|Figure 1: Axial magnetic resonance imaging scan showing T2-weighted, fluid-attenuated inversion recovery, diffusion-weighted imaging, and apparent diffusion coefficient images (a-d), which were unremarkable|
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|Figure 2: Axial computed tomography (CT) (a-e), positron emission tomography (PET) (f-j), and fused positron emission tomography-computed tomography (k-o) images showing multiple focal areas of hypermetabolism in bilateral fronto-parieto-temporal and cingulate cortices with globally reduced globally reduced FDG uptake in rest of the bilateral cerebral, cerebellar, and subcortical regions, without any obvious abnormality on the computed tomography (CT) images that were likely to be of inflammatory etiology|
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|Figure 3: 3D-SSP analysis with Z score estimation of the 18F-FDG PET brain images was done with Cortex ID software (GE Healthcare) using age-matched controls, which showed multiple areas of hypermetabolism (red-yellow color) and hypometabolism (blue color) in the brain parenchyma|
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|Figure 4: Comparative 18F-FDG PET study showing initial baseline axial 18F-FDG PET brain images (a-h) done at the time of initial presentation of symptoms, and follow-up 18F-FDG PET brain images (i-p) done at 6 months after the initial presentation and after a complete course of intravenous immunoglobulin, showing normalization of the cerebral glucose metabolism|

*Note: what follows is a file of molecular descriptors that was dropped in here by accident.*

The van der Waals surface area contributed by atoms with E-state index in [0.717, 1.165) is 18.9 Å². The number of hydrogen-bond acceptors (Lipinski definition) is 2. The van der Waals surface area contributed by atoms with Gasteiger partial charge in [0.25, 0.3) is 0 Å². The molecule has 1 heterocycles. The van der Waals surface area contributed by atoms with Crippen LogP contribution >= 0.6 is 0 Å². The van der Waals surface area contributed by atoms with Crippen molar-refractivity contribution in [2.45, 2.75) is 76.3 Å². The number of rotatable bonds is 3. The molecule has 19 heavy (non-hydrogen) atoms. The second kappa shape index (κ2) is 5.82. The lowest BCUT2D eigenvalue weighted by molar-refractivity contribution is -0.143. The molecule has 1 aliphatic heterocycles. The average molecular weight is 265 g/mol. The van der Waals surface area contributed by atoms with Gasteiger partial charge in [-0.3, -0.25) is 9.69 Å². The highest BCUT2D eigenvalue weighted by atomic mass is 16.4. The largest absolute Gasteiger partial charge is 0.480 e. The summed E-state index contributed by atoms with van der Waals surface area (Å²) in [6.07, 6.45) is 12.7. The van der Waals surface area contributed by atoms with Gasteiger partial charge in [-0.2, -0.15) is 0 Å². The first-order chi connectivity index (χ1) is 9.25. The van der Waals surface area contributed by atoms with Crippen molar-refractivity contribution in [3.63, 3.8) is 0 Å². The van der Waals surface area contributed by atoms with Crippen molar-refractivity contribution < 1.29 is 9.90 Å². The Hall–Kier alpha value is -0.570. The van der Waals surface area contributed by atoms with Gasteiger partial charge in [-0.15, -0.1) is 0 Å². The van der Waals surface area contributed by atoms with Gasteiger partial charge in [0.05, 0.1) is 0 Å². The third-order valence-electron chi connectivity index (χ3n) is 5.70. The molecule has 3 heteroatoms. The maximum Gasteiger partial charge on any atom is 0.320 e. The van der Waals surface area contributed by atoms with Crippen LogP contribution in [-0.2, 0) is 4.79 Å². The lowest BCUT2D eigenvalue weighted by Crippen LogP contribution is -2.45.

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NORSE is a rare form of super-refractory SE where no etiological factor is identified in a patient with no prior history of epilepsy. The common clinical features include super-refractory SE following a mild febrile illness with possible initial CSF pleocytosis and unremarkable anatomical imaging such as MRI as seen in our case.,,, The outcome is frequently fatal with severe neurological sequelae as optimal management for this devastating condition remains unclear., Recently, few case series in literature have suggested an underlying etiology of autoimmune encephalitis without any evidence of autoantibodies and for such patients, immunotherapies could be a given treatment of choice, which could improve the patient outcome.,, In our case, the patient made complete recovery following treatment with immunotherapy.18 F-FDG PET-CT not only helped in the diagnosis by documenting hypermetabolic areas in the brain suggesting cerebral inflammation, but also helped in monitoring response to immunotherapy and prognosis of the patient.
Declaration of patient consent
The authors certify that they have obtained all appropriate patient consent forms. In the form the patient(s) has/have given his/her/their consent for his/her/their images and other clinical information to be reported in the journal. The patients understand that their names and initials will not be published and due efforts will be made to conceal their identity, but anonymity cannot be guaranteed.
Financial support and sponsorship
Conflicts of interest
There are no conflicts of interest.